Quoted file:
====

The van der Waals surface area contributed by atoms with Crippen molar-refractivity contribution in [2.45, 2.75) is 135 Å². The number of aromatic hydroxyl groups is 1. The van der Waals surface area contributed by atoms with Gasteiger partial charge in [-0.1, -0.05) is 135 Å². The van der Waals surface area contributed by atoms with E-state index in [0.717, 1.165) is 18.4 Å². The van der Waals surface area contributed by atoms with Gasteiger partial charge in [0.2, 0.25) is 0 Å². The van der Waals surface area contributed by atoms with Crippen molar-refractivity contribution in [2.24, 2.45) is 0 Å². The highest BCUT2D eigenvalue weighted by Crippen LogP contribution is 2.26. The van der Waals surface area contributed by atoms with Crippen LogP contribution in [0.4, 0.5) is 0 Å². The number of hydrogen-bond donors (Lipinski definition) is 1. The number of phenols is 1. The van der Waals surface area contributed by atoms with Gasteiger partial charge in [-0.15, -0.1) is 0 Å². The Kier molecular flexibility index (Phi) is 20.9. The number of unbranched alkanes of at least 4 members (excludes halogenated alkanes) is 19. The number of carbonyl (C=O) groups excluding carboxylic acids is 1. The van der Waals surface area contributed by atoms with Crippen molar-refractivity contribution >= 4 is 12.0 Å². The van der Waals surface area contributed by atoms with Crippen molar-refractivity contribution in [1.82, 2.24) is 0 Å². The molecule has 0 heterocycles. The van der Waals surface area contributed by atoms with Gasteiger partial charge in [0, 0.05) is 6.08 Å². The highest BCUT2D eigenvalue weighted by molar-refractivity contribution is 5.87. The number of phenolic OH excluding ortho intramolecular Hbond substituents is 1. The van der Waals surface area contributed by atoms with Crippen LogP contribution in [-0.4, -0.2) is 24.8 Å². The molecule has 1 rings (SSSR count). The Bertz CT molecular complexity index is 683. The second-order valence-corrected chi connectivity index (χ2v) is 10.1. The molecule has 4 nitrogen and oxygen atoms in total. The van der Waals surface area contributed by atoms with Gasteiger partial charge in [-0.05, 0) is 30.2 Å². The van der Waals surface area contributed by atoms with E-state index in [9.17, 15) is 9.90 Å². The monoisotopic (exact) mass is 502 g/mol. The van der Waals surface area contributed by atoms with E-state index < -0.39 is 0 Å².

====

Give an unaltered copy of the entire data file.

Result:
The van der Waals surface area contributed by atoms with Crippen molar-refractivity contribution in [2.45, 2.75) is 135 Å². The number of aromatic hydroxyl groups is 1. The van der Waals surface area contributed by atoms with Gasteiger partial charge in [-0.1, -0.05) is 135 Å². The van der Waals surface area contributed by atoms with E-state index in [0.717, 1.165) is 18.4 Å². The van der Waals surface area contributed by atoms with Gasteiger partial charge in [0.2, 0.25) is 0 Å². The van der Waals surface area contributed by atoms with Crippen molar-refractivity contribution in [2.24, 2.45) is 0 Å². The highest BCUT2D eigenvalue weighted by Crippen LogP contribution is 2.26. The van der Waals surface area contributed by atoms with Crippen LogP contribution in [0.4, 0.5) is 0 Å². The number of hydrogen-bond donors (Lipinski definition) is 1. The number of phenols is 1. The van der Waals surface area contributed by atoms with Gasteiger partial charge in [-0.15, -0.1) is 0 Å². The Kier molecular flexibility index (Phi) is 20.9. The number of unbranched alkanes of at least 4 members (excludes halogenated alkanes) is 19. The number of carbonyl (C=O) groups excluding carboxylic acids is 1. The van der Waals surface area contributed by atoms with Crippen molar-refractivity contribution >= 4 is 12.0 Å². The van der Waals surface area contributed by atoms with Crippen molar-refractivity contribution in [1.82, 2.24) is 0 Å². The molecule has 0 heterocycles. The van der Waals surface area contributed by atoms with Gasteiger partial charge in [0, 0.05) is 6.08 Å². The highest BCUT2D eigenvalue weighted by molar-refractivity contribution is 5.87. The number of phenolic OH excluding ortho intramolecular Hbond substituents is 1. The van der Waals surface area contributed by atoms with Crippen LogP contribution in [-0.4, -0.2) is 24.8 Å². The molecule has 1 rings (SSSR count). The Bertz CT molecular complexity index is 683. The second-order valence-corrected chi connectivity index (χ2v) is 10.1. The molecule has 4 nitrogen and oxygen atoms in total. The van der Waals surface area contributed by atoms with Gasteiger partial charge in [-0.05, 0) is 30.2 Å². The van der Waals surface area contributed by atoms with E-state index in [9.17, 15) is 9.90 Å². The monoisotopic (exact) mass is 502 g/mol. The van der Waals surface area contributed by atoms with E-state index < -0.39 is 0 Å².